For the Birds Radio Program
Mantises: too much of a good thing?
(July 31, 2017)
Sometimes it’s possible to do the wrong thing for the right reason. At least for hummingbirds.Duration: 4′35″ Related blog post
- Cassia Crossbills: of pinecones and squirrels (July 28, 2017)
A brilliant ornithologist name Craig Benkman discovered some very important information about Red Crossbills, leading to a whole new species for science.Duration: 6′15″ Related blog post
- Divided We Fall (July 24, 2017)
When extremists on both sides of the political divide dig in their heels, it becomes impossible to work out reasonable compromises.
- Arm and Hammer bird trading cards, Part II (July 20, 2017)
Laura talks about some of the Arm and Hammer bird trading cards she was given by Don and Lynn Watson.
- Arm and Hammer bird trading cards, Part I (July 19, 2017)
Laura recently started looking into the old trading cards once found in boxes of Arm and Hammer baking soda.
- Extinctions (Birds in the News Redux) (July 17, 2017)
Laura reported back in 2004 that we were in the Sixth Mass Extinction. News from last week was reporting the same thing, but in the intervening years, we haven’t done a thing about it. The recording for the program, from the Cornell Lab of Ornithology’s Macaulay Library of Natural Sounds, is of the now-extinct Bachman’s Warbler, recorded by G. Stuart Keith in South Carolina on 15 May 1959.
- The Captain of Our Soul (July 14, 2017)
Could a bird have written Invictus?Duration: 4′44″ Related blog post
- The Ancient Mariner Meets the Lord of the Flies (July 12, 2017)
When adolescent boys go on a murderous rampage against endangered seabirds, what’s the best way to deal with it?
- Taking a Giant Step Backwards on Lead (July 10, 2017)
Even as we’ve seen stunning examples of the dangers of lead poisoning in Flint, Michigan, our new Interior Secretary, Ryan Zinke, took a giant step backward by overturning a ban on lead ammunition and fishing tackle in our national parks and national wildlife refuges.Duration: 4′36″ Related blog post
- Peabody Street's Year of the House Wren (July 6, 2017)
Three different pairs of House Wrens are nesting on Laura’s corner this year.Duration: 4′46″ Related blog post
- Life, Liberty, and the Pursuit of Happiness Requires Clean Air and Water (July 4, 2017)
The most essential requirements for life itself are breathable air and drinkable water.Duration: 6′37″ Related blog post
- Thoughts about Chickadees on the Fourth of July (July 3, 2017)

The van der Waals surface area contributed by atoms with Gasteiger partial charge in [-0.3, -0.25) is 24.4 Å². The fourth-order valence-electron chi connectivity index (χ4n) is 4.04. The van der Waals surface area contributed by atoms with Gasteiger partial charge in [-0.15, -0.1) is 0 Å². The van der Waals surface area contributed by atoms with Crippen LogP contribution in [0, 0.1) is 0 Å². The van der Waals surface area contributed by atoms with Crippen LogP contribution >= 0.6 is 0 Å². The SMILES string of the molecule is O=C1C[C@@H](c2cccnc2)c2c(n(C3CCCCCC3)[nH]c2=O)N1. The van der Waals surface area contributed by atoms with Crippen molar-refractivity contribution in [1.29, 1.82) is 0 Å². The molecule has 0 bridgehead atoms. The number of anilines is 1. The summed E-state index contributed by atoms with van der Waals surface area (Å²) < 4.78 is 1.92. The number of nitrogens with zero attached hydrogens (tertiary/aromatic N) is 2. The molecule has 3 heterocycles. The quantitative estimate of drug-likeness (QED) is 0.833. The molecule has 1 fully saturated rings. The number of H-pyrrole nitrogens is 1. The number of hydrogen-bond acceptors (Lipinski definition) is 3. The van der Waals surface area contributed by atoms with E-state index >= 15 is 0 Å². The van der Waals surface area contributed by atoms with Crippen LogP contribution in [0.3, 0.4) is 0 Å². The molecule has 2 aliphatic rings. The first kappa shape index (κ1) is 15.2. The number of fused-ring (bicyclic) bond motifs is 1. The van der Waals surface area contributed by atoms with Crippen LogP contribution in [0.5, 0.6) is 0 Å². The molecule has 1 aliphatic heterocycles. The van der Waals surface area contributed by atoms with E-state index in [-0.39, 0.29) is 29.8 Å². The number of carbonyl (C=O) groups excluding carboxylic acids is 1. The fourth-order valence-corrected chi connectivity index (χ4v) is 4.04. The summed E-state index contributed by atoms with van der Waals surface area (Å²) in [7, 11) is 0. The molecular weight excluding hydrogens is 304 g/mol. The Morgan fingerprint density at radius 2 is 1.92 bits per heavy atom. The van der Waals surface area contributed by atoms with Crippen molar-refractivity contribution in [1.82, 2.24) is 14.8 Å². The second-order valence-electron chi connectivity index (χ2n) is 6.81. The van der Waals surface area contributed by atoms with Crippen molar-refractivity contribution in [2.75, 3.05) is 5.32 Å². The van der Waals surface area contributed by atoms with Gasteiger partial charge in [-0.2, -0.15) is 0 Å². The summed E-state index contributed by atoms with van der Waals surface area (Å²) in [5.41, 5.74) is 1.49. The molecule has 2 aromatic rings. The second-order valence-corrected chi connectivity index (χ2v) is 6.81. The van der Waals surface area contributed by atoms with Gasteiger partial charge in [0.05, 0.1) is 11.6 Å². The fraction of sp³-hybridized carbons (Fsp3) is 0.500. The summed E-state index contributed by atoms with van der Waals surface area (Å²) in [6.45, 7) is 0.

Chickadees and their communities embody the very best that we human Americans can aspire to.Duration: 6′06″ Related blog post
- Review: Song Sleuth, the bird song identification app (June 30, 2017)
A new app says it “turns your iPhone or iPad into an automatic bird song identifier.” How well does it live up to that claim? Laura says not so well, for now.
- Review: Merlin, the Bird Identification App (June 29, 2017)
Laura reviews, and strongly recommends, “Merlin,” a bird identification app created by the Cornell Lab of Ornithology.
- Where have all the insects gone? (June 27, 2017)
Mosquitoes and ticks are proliferating, but many insects are disappearing.
- Where Are the Tree Swallows? (June 26, 2017)
Tree Swallows never showed up at a lake north of Duluth this year. Where might they be?
- Of Bald and Toupee-Wearing Birds (June 22, 2017)
In summer, some birds—mostly cardinals and Blue Jays—appear to grow bald, while pelicans don a toupee. What’s going on?
- Laura's Sound Recording Equipment (June 20, 2017)
What equipment does Laura use for recording birds? And do you need such an expensive setup?
- Baby ducks and geese in creches or nurseries (June 19, 2017)
Why do mother geese and ducks sometimes end up with huge numbers of babies?
- The Evocative Power of Sound (June 16, 2017)
Laura finds sounds—natural and human—evocative and magical. Many of her natural sound recordings are now available on her website, all indexed by species.
- Review: National Geographic field guide, Seventh Edition (June 15, 2017)
Laura got a sneak peek preview of the forthcoming Seventh Edition of the National Geographic field guide.
- Recap: Spring Warbler Walks (June 1, 2017)